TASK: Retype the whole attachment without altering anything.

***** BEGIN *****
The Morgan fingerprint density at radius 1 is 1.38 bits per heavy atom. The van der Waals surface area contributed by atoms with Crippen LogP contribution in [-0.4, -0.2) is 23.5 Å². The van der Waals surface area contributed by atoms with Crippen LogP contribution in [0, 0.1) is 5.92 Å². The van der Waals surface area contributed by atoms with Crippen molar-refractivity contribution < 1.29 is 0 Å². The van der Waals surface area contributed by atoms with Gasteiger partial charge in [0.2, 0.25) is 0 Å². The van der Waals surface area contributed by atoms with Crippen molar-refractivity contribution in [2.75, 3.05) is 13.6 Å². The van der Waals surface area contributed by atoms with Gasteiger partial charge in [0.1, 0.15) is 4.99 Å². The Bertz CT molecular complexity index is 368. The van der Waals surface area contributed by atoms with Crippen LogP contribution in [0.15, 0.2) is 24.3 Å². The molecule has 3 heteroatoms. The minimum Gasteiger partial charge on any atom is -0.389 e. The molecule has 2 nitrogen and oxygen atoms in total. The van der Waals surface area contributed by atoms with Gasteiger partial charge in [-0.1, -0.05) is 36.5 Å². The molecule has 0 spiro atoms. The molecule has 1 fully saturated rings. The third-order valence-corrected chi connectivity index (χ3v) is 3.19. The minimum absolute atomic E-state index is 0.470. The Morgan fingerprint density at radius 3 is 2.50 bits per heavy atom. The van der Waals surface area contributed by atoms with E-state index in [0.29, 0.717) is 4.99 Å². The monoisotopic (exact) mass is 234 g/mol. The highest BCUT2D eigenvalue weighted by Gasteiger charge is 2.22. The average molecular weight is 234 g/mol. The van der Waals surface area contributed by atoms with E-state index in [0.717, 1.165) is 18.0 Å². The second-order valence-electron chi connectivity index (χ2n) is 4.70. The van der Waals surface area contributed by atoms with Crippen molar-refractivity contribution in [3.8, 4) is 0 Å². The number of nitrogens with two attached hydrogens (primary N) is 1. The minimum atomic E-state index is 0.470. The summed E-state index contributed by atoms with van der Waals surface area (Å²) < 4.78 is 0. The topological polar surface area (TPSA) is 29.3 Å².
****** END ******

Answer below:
The Morgan fingerprint density at radius 1 is 1.38 bits per heavy atom. The van der Waals surface area contributed by atoms with Crippen LogP contribution in [-0.4, -0.2) is 23.5 Å². The van der Waals surface area contributed by atoms with Crippen LogP contribution in [0, 0.1) is 5.92 Å². The van der Waals surface area contributed by atoms with Crippen molar-refractivity contribution < 1.29 is 0 Å². The van der Waals surface area contributed by atoms with Gasteiger partial charge in [0.2, 0.25) is 0 Å². The van der Waals surface area contributed by atoms with Crippen molar-refractivity contribution in [2.75, 3.05) is 13.6 Å². The van der Waals surface area contributed by atoms with Gasteiger partial charge in [0.1, 0.15) is 4.99 Å². The Bertz CT molecular complexity index is 368. The van der Waals surface area contributed by atoms with Crippen LogP contribution in [0.15, 0.2) is 24.3 Å². The molecule has 3 heteroatoms. The minimum Gasteiger partial charge on any atom is -0.389 e. The molecule has 2 nitrogen and oxygen atoms in total. The van der Waals surface area contributed by atoms with Gasteiger partial charge in [-0.1, -0.05) is 36.5 Å². The molecule has 0 spiro atoms. The molecule has 1 fully saturated rings. The third-order valence-corrected chi connectivity index (χ3v) is 3.19. The minimum absolute atomic E-state index is 0.470. The Morgan fingerprint density at radius 3 is 2.50 bits per heavy atom. The van der Waals surface area contributed by atoms with E-state index in [0.29, 0.717) is 4.99 Å². The monoisotopic (exact) mass is 234 g/mol. The highest BCUT2D eigenvalue weighted by Gasteiger charge is 2.22. The average molecular weight is 234 g/mol. The van der Waals surface area contributed by atoms with E-state index in [0.717, 1.165) is 18.0 Å². The second-order valence-electron chi connectivity index (χ2n) is 4.70. The van der Waals surface area contributed by atoms with Crippen molar-refractivity contribution in [3.8, 4) is 0 Å². The number of nitrogens with two attached hydrogens (primary N) is 1. The minimum atomic E-state index is 0.470. The summed E-state index contributed by atoms with van der Waals surface area (Å²) < 4.78 is 0. The topological polar surface area (TPSA) is 29.3 Å².